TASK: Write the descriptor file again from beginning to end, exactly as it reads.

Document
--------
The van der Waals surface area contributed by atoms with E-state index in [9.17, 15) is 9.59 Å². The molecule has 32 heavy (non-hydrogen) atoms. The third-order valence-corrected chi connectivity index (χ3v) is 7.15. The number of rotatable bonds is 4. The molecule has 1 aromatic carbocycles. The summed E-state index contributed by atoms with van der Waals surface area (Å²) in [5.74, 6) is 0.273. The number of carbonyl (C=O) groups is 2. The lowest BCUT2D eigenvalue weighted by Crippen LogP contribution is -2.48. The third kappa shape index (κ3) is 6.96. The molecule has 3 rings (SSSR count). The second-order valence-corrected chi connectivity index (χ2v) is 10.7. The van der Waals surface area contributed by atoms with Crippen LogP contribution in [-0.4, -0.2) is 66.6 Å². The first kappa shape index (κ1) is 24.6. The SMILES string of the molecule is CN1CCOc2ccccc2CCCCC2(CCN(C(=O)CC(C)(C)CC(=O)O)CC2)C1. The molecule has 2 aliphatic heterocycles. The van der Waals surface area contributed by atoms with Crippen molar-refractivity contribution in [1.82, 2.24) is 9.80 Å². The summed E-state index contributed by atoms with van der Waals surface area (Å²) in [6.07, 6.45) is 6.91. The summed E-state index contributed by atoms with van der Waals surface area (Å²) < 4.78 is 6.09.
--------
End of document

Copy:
The van der Waals surface area contributed by atoms with E-state index in [9.17, 15) is 9.59 Å². The molecule has 32 heavy (non-hydrogen) atoms. The third-order valence-corrected chi connectivity index (χ3v) is 7.15. The number of rotatable bonds is 4. The molecule has 1 aromatic carbocycles. The summed E-state index contributed by atoms with van der Waals surface area (Å²) in [5.74, 6) is 0.273. The number of carbonyl (C=O) groups is 2. The lowest BCUT2D eigenvalue weighted by Crippen LogP contribution is -2.48. The third kappa shape index (κ3) is 6.96. The molecule has 3 rings (SSSR count). The second-order valence-corrected chi connectivity index (χ2v) is 10.7. The van der Waals surface area contributed by atoms with Crippen LogP contribution in [-0.4, -0.2) is 66.6 Å². The first kappa shape index (κ1) is 24.6. The SMILES string of the molecule is CN1CCOc2ccccc2CCCCC2(CCN(C(=O)CC(C)(C)CC(=O)O)CC2)C1. The molecule has 2 aliphatic heterocycles. The van der Waals surface area contributed by atoms with Crippen molar-refractivity contribution in [1.82, 2.24) is 9.80 Å². The summed E-state index contributed by atoms with van der Waals surface area (Å²) in [6.07, 6.45) is 6.91. The summed E-state index contributed by atoms with van der Waals surface area (Å²) < 4.78 is 6.09.